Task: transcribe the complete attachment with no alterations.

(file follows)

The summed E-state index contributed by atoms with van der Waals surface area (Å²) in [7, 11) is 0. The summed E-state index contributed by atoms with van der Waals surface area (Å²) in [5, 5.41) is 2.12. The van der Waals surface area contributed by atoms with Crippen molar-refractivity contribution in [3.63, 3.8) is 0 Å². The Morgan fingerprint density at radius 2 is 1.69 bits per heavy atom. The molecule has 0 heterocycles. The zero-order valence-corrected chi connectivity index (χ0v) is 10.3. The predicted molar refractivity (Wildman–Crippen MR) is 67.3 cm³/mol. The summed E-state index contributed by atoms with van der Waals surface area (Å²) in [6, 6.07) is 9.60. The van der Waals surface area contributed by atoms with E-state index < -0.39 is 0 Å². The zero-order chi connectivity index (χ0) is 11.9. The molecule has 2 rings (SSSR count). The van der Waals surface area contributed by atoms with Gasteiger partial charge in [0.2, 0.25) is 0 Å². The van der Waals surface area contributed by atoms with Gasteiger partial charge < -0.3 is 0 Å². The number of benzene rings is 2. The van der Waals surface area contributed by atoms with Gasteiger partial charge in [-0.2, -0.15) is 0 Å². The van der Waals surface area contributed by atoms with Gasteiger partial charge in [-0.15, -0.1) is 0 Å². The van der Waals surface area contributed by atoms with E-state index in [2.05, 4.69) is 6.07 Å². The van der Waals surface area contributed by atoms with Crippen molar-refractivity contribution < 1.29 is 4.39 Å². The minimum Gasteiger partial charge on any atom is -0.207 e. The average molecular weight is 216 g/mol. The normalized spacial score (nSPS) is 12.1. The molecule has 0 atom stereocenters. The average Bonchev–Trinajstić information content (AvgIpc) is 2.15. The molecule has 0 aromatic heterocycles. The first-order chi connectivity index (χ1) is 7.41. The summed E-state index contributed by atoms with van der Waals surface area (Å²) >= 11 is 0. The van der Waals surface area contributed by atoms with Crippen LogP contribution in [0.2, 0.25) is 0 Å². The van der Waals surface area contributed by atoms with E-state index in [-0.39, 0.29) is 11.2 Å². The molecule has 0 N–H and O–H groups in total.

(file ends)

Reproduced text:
The summed E-state index contributed by atoms with van der Waals surface area (Å²) in [7, 11) is 0. The summed E-state index contributed by atoms with van der Waals surface area (Å²) in [5, 5.41) is 2.12. The van der Waals surface area contributed by atoms with Crippen molar-refractivity contribution in [3.63, 3.8) is 0 Å². The Morgan fingerprint density at radius 2 is 1.69 bits per heavy atom. The molecule has 0 heterocycles. The zero-order valence-corrected chi connectivity index (χ0v) is 10.3. The predicted molar refractivity (Wildman–Crippen MR) is 67.3 cm³/mol. The summed E-state index contributed by atoms with van der Waals surface area (Å²) in [6, 6.07) is 9.60. The van der Waals surface area contributed by atoms with E-state index < -0.39 is 0 Å². The zero-order chi connectivity index (χ0) is 11.9. The molecule has 2 rings (SSSR count). The van der Waals surface area contributed by atoms with Gasteiger partial charge in [0.2, 0.25) is 0 Å². The van der Waals surface area contributed by atoms with Gasteiger partial charge < -0.3 is 0 Å². The number of benzene rings is 2. The van der Waals surface area contributed by atoms with Gasteiger partial charge in [-0.2, -0.15) is 0 Å². The van der Waals surface area contributed by atoms with Gasteiger partial charge in [-0.15, -0.1) is 0 Å². The van der Waals surface area contributed by atoms with E-state index in [2.05, 4.69) is 6.07 Å². The van der Waals surface area contributed by atoms with Crippen molar-refractivity contribution < 1.29 is 4.39 Å². The minimum Gasteiger partial charge on any atom is -0.207 e. The average molecular weight is 216 g/mol. The normalized spacial score (nSPS) is 12.1. The molecule has 0 atom stereocenters. The average Bonchev–Trinajstić information content (AvgIpc) is 2.15. The molecule has 0 aromatic heterocycles. The first-order chi connectivity index (χ1) is 7.41. The summed E-state index contributed by atoms with van der Waals surface area (Å²) >= 11 is 0. The van der Waals surface area contributed by atoms with Crippen LogP contribution in [0.2, 0.25) is 0 Å². The van der Waals surface area contributed by atoms with E-state index in [-0.39, 0.29) is 11.2 Å². The molecule has 0 N–H and O–H groups in total.